Joshua Topolsky, editor-in-chief of The Verge, recently penned a column in which he argues that “we have now become defined by our penchant and desire for the upgrade.” His thesis is that heightened consumer interest in technology initiatives across most major industries, including finance, transportation, science, food, and more, is fueling “a collective dream” of revolutionary, epochal change at a faster pace than ever before.
Topolsky’s large-scale envisioning of a coordinated push for a massive social and cultural “upgrade” seems a little too hyperbolic and optimistic. On a smaller-scale, though, I think his use of “upgrade” as a talisman for 2014 is unintentionally prescient. I predict the following three kinds of “upgrades” will gain increasing prominence in 2014 and will become central to our cultural economy over the next three to five years.
1) Component Upgrades
Phonebloks, a modular phone concept created by Duth designer Dave Hakkens, attracted a social outreach of 36 million people in the last four months of 2013. The Phonebloks device features a base motherboard that allows the user to “plug in” other components – the screen, battery, processor, camera, etc. – based on his/her preferences or needs. Hakkens created the concept as an alternative to current phone and electronic manufacturing conventions, wherein one broken or outdated component requires scrapping the entire device. His goal was to decrease needless electronic waste and allow for greater personal customization.
Google and subsidiary Motorola liked what they saw. In late 2013 they brought Hakkens on to their Project Ara team and announced that they were developing hardware to make his vision a reality.
The powerful social and corporate response to Hakkens’ concept suggests there is substantial demand for technology that features easily upgradable components. Hakkens correctly identified the financial and ecological inefficiencies in many of today’s products and his insight resonated with consumers- it really does cost a good deal of money to upgrade your phone, computer, tablet, game console, and other electronic devices every product cycle. Creating devices that allow for lower-cost incremental upgrades is a logical and potentially profitable solution to this problem.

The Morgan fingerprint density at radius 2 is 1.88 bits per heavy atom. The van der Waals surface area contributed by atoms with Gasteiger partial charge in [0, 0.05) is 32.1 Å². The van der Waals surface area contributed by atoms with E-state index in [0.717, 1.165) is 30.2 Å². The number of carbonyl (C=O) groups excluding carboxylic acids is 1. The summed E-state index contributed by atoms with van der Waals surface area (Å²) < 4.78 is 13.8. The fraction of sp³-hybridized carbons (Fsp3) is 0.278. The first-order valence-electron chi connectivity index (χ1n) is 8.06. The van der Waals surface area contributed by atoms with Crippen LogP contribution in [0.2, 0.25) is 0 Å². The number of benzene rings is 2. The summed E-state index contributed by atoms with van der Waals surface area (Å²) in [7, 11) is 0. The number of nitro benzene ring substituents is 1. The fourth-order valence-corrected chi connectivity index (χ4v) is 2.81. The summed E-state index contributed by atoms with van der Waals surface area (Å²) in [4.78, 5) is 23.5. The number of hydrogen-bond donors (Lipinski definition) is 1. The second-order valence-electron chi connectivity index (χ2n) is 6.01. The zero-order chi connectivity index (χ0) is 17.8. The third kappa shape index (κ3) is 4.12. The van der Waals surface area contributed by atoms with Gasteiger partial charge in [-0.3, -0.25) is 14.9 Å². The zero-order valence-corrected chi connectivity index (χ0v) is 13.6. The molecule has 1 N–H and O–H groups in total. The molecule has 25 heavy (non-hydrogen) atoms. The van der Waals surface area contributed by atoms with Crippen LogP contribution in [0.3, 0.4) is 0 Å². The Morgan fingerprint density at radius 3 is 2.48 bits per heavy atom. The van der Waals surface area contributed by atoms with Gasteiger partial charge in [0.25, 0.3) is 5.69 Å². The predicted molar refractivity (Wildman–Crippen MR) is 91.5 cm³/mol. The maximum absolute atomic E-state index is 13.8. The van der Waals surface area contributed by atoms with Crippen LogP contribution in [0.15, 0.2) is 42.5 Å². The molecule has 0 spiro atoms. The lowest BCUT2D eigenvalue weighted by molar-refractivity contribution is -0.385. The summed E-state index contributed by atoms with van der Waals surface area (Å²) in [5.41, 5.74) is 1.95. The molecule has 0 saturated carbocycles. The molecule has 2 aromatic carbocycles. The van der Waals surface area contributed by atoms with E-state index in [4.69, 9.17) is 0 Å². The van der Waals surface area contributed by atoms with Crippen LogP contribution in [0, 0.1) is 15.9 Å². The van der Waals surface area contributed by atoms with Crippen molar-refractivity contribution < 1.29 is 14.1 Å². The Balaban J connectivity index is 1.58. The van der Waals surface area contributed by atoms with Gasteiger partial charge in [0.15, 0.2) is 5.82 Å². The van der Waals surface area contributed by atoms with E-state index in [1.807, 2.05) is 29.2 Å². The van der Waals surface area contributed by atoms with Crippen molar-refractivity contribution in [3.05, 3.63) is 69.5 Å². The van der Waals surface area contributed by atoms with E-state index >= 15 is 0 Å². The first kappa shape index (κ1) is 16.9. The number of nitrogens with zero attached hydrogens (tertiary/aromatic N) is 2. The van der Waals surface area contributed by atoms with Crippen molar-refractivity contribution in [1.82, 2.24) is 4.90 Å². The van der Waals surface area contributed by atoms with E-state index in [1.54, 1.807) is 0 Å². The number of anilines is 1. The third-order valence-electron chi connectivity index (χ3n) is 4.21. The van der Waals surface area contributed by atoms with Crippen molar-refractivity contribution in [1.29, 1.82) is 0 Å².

Other tech companies seem to agree. Razer recently announced its Project Christine PC concept, which features similar swappable hardware modules designed to make modding or upgrading performance a hassle-free experience. I wouldn’t be surprised if other tech firms hop on the component upgrade bandwagon over the next year, especially if Google is able to create enough buzz about Project Ara by previewing working prototypes. Expect pushback from entrenched companies like Apple, but the swappable, component upgrade platform seems like a concept that’s going to become a prominent alternative pretty quickly.
2) Ownership Upgrades
The purchase of digital files and software is not the future of media ownership. Billboard reports that music download sales fell 5.7% to 1.26 billion units in 2013. eBook sales were only up 4.8% through the first eight months of 2013, compared to double-digit growth rates in previous years.
The streaming database model is replacing the necessity to buy digital files. Netflix, of course, is the company exemplar for why streaming is profitable, but other firms are starting to offer subscription services in additional media sectors. Spotify is credited for the reduction of music download purchases in 2013 and recently received a fresh injection of $250 million in investment money. eBook subscription services like Oyster and Scribd seem poised to attract new customers in 2014, especially if they can agree to licensing terms with additional publishing houses. Microsoft’s push for Office to become a subscription, cloud-based service indicates that software ownership is trending away from the cyclical upgrade model too. My guess is that video games are the next industry to take the plunge; perhaps Valve could negotiate some sort of a package “rental” service that gives gamers access to large swaths of its Steam catalog for a (relatively hefty) monthly fee.